Hi Allan and strmckr,

I keep that post as prepared although part of the content is overlapping edit of Allan in the last post and strmckr remarks. I add at the end a partial answer to strmckr.

Allan Barker wrote:

It sounds like you have something more specific in mind and perhaps something with specific properties. Can you better describe your meaning of hard core logic?

Nothing really clear up to now, but some ideas.

1 when you have a group of sets leading to actions (clearings or assignments), you can add any set, the already found clearing will stay valid.

2) Reversely, you can check whether you have the minimal set trying to suppress sets one by one. If you still have the same actions. For sure, sets bearing actions must stay. At the end, you have a kind of “minimal set” for these actions

3) You still have the possibility at that point to find subsets leading to a reduced “actions capability”. If so, you go to one minimal subset per “reduced actions capability”.I have no example of that (out of what you said regarding “Fata Morgana”, but this seems granted.

Starting from that and having in mind that blind search of “active groups of sets” is horrible, I am thinking of specific strategies.

A specific strategy should fit with the human capability to recognize patterns, but it is to early to include this as a constraint.The overall strategy would be to test big groups of sets and to apply a “slim fast” program to come to smaller patterns. I will give numbers later.

“Fishy patterns”The simplest test is to consider a “rookery” (I use the word mentioned by "ronk" as qualifying all candidates of the same digit). A “rookery” includes all “fishy patterns” if I don’t misuse that qualification (XWing, Swordfish… but also Turbots …)

Testing a rookery is some milliseconds work. You know immediately if there is something to do out of it. You have to test 9 groups to focus (if needed) on the “active rookeries”.

Any rookery is limited to 27 sets, so it will be easy to apply the “slim fast” program.

Multiple rookeries strategyIf we try to do more form here, we can apply a “focusing” strategy including full rookeries. Let see on three examples how I think it could work. First of all, a multi rookery should be limited to 5 rookeries, less if some digits are missing (half of the lot). We will see that I am thinking of testing 5 rookeries for EM first loop;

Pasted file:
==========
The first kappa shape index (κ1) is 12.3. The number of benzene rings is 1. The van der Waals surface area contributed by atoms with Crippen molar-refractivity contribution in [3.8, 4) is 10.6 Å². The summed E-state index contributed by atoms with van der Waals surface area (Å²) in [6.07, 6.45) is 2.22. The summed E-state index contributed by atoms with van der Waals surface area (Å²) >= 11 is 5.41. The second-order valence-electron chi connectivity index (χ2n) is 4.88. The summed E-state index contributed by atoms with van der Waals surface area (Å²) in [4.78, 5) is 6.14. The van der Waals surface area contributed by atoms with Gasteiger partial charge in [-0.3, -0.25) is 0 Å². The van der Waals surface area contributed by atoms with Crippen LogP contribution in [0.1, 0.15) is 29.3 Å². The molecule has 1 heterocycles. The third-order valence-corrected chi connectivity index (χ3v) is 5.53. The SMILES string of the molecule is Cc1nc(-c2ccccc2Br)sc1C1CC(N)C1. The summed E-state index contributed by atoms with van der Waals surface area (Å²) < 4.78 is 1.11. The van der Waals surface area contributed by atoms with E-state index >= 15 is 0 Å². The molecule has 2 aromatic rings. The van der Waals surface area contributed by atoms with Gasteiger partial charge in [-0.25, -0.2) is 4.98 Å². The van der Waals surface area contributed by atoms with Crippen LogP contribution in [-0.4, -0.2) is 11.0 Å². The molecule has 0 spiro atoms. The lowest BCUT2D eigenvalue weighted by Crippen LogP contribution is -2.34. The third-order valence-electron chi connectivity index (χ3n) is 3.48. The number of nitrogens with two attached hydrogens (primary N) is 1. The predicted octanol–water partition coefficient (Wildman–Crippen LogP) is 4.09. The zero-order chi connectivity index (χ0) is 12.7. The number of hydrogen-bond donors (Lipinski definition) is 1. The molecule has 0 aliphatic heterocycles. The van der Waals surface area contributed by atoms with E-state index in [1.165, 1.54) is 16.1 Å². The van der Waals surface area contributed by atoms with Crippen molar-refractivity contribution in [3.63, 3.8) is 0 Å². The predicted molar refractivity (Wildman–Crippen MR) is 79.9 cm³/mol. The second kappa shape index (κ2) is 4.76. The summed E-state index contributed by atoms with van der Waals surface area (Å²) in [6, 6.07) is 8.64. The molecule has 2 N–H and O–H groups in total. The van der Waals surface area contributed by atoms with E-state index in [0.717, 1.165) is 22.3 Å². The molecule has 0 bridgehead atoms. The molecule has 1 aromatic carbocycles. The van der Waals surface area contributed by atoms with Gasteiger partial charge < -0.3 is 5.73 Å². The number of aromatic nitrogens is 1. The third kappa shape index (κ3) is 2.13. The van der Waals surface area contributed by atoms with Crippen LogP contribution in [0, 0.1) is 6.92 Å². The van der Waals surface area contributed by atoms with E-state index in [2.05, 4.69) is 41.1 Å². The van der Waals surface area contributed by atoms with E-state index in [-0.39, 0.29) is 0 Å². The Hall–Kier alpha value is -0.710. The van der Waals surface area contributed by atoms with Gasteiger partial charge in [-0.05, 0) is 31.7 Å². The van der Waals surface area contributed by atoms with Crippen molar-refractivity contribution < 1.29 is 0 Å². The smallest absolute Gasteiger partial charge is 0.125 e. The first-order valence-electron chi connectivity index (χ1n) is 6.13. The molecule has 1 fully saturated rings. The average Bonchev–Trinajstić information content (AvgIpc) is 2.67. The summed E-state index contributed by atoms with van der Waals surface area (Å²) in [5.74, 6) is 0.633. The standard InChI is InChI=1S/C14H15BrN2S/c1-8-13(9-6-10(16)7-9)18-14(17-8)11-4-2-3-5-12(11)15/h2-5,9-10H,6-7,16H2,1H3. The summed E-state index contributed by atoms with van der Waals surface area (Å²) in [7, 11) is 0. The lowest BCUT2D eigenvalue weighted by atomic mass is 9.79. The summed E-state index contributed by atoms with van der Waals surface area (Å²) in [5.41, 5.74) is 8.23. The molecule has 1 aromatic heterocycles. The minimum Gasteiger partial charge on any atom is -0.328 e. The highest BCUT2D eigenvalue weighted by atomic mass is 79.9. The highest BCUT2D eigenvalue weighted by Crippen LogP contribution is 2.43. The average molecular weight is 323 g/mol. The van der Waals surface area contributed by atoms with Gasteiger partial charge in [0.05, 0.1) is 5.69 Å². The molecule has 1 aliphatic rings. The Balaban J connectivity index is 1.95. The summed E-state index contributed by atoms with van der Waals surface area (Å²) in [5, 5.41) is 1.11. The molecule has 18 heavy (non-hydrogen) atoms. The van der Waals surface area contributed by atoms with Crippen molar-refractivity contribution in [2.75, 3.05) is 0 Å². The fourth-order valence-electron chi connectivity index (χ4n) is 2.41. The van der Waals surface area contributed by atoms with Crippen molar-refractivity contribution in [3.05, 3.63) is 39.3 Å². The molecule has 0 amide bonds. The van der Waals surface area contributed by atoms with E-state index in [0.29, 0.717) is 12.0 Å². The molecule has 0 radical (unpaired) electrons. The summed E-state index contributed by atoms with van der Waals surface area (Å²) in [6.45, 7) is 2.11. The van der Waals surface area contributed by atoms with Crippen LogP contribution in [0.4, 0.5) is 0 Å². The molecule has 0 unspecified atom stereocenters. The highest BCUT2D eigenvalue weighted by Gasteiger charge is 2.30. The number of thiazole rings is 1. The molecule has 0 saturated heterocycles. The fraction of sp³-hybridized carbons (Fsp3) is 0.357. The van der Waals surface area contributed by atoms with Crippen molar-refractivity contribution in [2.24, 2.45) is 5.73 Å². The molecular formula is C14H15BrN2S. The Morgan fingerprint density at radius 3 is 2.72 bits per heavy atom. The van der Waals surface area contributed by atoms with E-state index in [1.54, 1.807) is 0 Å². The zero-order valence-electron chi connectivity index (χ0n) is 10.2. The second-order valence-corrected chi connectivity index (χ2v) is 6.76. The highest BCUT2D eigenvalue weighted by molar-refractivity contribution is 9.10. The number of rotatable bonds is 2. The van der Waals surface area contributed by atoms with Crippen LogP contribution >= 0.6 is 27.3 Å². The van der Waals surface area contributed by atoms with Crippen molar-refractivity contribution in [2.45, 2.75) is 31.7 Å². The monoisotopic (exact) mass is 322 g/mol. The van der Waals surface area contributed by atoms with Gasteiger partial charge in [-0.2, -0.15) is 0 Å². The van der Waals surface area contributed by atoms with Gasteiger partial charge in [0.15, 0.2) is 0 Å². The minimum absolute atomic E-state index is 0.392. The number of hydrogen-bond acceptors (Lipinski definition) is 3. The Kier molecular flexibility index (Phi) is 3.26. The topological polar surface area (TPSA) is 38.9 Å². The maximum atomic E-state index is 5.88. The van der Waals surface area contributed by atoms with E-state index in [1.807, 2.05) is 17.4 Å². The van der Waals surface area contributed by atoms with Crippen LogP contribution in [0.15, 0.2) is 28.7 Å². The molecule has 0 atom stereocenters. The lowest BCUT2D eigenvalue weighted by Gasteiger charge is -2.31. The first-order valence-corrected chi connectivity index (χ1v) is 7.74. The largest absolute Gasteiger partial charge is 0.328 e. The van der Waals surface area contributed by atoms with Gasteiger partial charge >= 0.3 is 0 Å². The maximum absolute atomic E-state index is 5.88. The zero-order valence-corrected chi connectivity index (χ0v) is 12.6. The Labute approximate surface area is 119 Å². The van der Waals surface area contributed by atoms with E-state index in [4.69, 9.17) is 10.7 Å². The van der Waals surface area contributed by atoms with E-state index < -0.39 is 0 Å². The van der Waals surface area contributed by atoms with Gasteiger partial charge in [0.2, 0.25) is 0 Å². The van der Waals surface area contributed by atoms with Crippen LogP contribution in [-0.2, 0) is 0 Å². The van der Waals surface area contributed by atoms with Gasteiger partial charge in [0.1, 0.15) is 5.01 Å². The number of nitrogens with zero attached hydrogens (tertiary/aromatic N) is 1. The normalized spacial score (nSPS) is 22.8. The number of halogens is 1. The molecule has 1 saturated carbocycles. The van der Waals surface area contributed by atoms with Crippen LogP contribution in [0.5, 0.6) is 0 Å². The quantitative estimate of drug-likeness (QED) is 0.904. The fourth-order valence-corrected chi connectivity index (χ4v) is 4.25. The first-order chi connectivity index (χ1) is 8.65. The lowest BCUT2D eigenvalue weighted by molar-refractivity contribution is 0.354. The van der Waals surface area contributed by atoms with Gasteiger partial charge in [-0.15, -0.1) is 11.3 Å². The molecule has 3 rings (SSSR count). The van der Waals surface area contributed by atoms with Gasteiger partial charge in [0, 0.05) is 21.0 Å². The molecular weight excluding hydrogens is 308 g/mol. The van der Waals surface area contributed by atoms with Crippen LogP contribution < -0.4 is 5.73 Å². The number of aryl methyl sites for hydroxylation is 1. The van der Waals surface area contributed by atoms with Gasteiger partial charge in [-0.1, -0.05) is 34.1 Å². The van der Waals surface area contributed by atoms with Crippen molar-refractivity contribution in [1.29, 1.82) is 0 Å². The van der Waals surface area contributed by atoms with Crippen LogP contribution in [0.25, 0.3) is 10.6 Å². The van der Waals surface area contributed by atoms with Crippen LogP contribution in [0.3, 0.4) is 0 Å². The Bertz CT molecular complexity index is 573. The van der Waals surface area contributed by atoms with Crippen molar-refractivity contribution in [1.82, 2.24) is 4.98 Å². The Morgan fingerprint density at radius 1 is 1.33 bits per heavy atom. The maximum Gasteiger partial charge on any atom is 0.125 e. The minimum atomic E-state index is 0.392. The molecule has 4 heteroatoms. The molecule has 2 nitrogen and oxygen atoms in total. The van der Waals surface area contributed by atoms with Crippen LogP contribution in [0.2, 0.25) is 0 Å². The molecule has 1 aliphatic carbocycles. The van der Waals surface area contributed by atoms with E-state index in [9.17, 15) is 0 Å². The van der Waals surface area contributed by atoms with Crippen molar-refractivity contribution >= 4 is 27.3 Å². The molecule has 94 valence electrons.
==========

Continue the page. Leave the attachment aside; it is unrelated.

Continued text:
Bi rookery.Assuming all digits have still candidates, we have 36 bi-rookery possibilities. The process would be the following:

1) includes both rookeries

2) Add all nodes having one or both digits

3) Test that situation

4) If “action”, start the “slim fast” program.Alternatively, you could in priority test bi rookeries having bi value nodes of the two digits. This is very often in “easy” puzzles where chains are crossing rookeries.

Three rookeriesWe have 84 possibilities in a blind mode search. It becomes significant, but still very small compared to a step by step blind search.

We have a good example of a three rookery loop with “Fata Morgana”. The process would be basically the same as for two rookeries. Here, we can have the temptation to add a filter to improve the logic, or to be closer of human players detection of interesting patterns. I see several possibilities:

- At least one ternary node having the three digits,

- At least n ternary nodes having the three digits

- At least two such ternary nodes belonging to the same unit.I am convinced, but this will be my next test, that a test on Fata Morgana rookeriess 136 will give very good results.

Easter Monster.EM is an interesting case. Your loop is limited to rookeries 1267. If I am looking for clues to study it, I see nearly nothing. Just one node having only these four digits.

We have 126 possibilities in a blind mode search with 4 or 5 rookeries. Still manageable.

If I had to consider filters, a 5 rookeries in EM would be more attractive. Complementary rookeries to 1267 is the rest of the EM SK loop. But we have a better incentive to consider that group due to four nodes that could be sets (N1,7 N3,9 N7,9 N9,7)

I suspect that we could extract another “active group of sets” using these rookeries as you did using “1267”.

That’s all for the time being.Allan Barker wrote:Using permutations and solving a puzzle with sets are the two biggest ideas behind the solver. In addition, there are a couple of procedures I found that are useful for dealing with the complexity. One is the choice of the next set in a sequence of sets. In a similar way, the performance of Algorithm X depends on choosing the next step.

I think it would be best for me to describe the whole process including how to find eliminations and put it on my website. I might get it uploaded early next week.

That would be a good idea.

champagne

ps to Strmckr.

I think you shoul not be afraid whether this search is far from your way to focus on the interesting part of the puzzle.

First of all, the human logic is nearly impossible to apply as such.

Selecting the "appropriate strategy" as I said several times is meaningless if it does not fit with human behaviour. I am convinced that in several steps, we will be much closer to you.

Last but not least, I will restart the "supercandidate" implementation as soon as I have finished that attempt to understand how Allan logic works.